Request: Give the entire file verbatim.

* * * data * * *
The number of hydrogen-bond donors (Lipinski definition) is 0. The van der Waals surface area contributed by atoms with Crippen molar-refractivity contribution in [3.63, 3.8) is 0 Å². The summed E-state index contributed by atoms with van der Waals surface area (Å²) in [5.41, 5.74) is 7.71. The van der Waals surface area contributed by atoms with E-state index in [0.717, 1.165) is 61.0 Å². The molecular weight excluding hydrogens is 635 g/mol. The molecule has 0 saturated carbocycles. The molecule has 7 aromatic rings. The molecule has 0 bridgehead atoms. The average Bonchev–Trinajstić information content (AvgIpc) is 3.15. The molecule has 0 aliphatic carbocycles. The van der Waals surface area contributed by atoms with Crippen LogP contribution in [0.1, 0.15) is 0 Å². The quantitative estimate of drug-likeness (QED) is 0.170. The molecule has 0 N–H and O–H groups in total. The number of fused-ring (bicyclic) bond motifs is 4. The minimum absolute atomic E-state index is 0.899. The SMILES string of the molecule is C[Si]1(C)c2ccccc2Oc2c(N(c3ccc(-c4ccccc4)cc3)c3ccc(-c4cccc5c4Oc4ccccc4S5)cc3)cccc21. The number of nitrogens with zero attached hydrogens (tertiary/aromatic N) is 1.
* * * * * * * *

The number of hydrogen-bond donors (Lipinski definition) is 0. The van der Waals surface area contributed by atoms with Crippen molar-refractivity contribution in [3.63, 3.8) is 0 Å². The summed E-state index contributed by atoms with van der Waals surface area (Å²) in [5.41, 5.74) is 7.71. The van der Waals surface area contributed by atoms with E-state index in [0.717, 1.165) is 61.0 Å². The molecular weight excluding hydrogens is 635 g/mol. The molecule has 0 saturated carbocycles. The molecule has 7 aromatic rings. The molecule has 0 bridgehead atoms. The average Bonchev–Trinajstić information content (AvgIpc) is 3.15. The molecule has 0 aliphatic carbocycles. The van der Waals surface area contributed by atoms with Crippen LogP contribution in [0.1, 0.15) is 0 Å². The quantitative estimate of drug-likeness (QED) is 0.170. The molecule has 0 N–H and O–H groups in total. The number of fused-ring (bicyclic) bond motifs is 4. The minimum absolute atomic E-state index is 0.899. The SMILES string of the molecule is C[Si]1(C)c2ccccc2Oc2c(N(c3ccc(-c4ccccc4)cc3)c3ccc(-c4cccc5c4Oc4ccccc4S5)cc3)cccc21. The number of nitrogens with zero attached hydrogens (tertiary/aromatic N) is 1.